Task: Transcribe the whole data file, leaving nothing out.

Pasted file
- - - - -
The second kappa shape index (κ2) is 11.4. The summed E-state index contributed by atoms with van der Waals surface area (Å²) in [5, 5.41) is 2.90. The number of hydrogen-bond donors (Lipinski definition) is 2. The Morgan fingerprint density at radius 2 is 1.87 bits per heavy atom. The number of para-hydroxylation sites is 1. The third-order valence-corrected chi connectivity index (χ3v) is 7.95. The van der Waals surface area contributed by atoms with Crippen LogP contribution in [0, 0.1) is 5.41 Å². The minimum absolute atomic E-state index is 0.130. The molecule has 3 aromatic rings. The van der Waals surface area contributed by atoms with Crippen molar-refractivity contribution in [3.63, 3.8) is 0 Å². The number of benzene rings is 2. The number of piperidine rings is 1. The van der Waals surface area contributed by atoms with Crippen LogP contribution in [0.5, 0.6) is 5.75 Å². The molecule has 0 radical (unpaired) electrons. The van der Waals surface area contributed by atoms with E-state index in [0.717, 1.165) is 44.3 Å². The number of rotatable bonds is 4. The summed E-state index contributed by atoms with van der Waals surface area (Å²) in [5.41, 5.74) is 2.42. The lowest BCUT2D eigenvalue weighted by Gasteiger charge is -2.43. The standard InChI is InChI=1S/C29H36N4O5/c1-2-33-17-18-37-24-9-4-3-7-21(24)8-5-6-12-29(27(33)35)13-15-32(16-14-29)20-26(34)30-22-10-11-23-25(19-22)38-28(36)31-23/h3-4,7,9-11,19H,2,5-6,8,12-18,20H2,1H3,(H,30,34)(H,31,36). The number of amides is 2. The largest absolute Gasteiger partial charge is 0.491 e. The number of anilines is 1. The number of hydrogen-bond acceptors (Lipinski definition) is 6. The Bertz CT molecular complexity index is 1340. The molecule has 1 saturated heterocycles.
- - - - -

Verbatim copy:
The second kappa shape index (κ2) is 11.4. The summed E-state index contributed by atoms with van der Waals surface area (Å²) in [5, 5.41) is 2.90. The number of hydrogen-bond donors (Lipinski definition) is 2. The Morgan fingerprint density at radius 2 is 1.87 bits per heavy atom. The number of para-hydroxylation sites is 1. The third-order valence-corrected chi connectivity index (χ3v) is 7.95. The van der Waals surface area contributed by atoms with Crippen LogP contribution in [0, 0.1) is 5.41 Å². The minimum absolute atomic E-state index is 0.130. The molecule has 3 aromatic rings. The van der Waals surface area contributed by atoms with Crippen molar-refractivity contribution in [3.63, 3.8) is 0 Å². The number of benzene rings is 2. The number of piperidine rings is 1. The van der Waals surface area contributed by atoms with Crippen LogP contribution in [0.5, 0.6) is 5.75 Å². The molecule has 0 radical (unpaired) electrons. The van der Waals surface area contributed by atoms with E-state index in [0.717, 1.165) is 44.3 Å². The number of rotatable bonds is 4. The summed E-state index contributed by atoms with van der Waals surface area (Å²) in [5.41, 5.74) is 2.42. The lowest BCUT2D eigenvalue weighted by Gasteiger charge is -2.43. The standard InChI is InChI=1S/C29H36N4O5/c1-2-33-17-18-37-24-9-4-3-7-21(24)8-5-6-12-29(27(33)35)13-15-32(16-14-29)20-26(34)30-22-10-11-23-25(19-22)38-28(36)31-23/h3-4,7,9-11,19H,2,5-6,8,12-18,20H2,1H3,(H,30,34)(H,31,36). The number of amides is 2. The largest absolute Gasteiger partial charge is 0.491 e. The number of anilines is 1. The number of hydrogen-bond acceptors (Lipinski definition) is 6. The Bertz CT molecular complexity index is 1340. The molecule has 1 saturated heterocycles.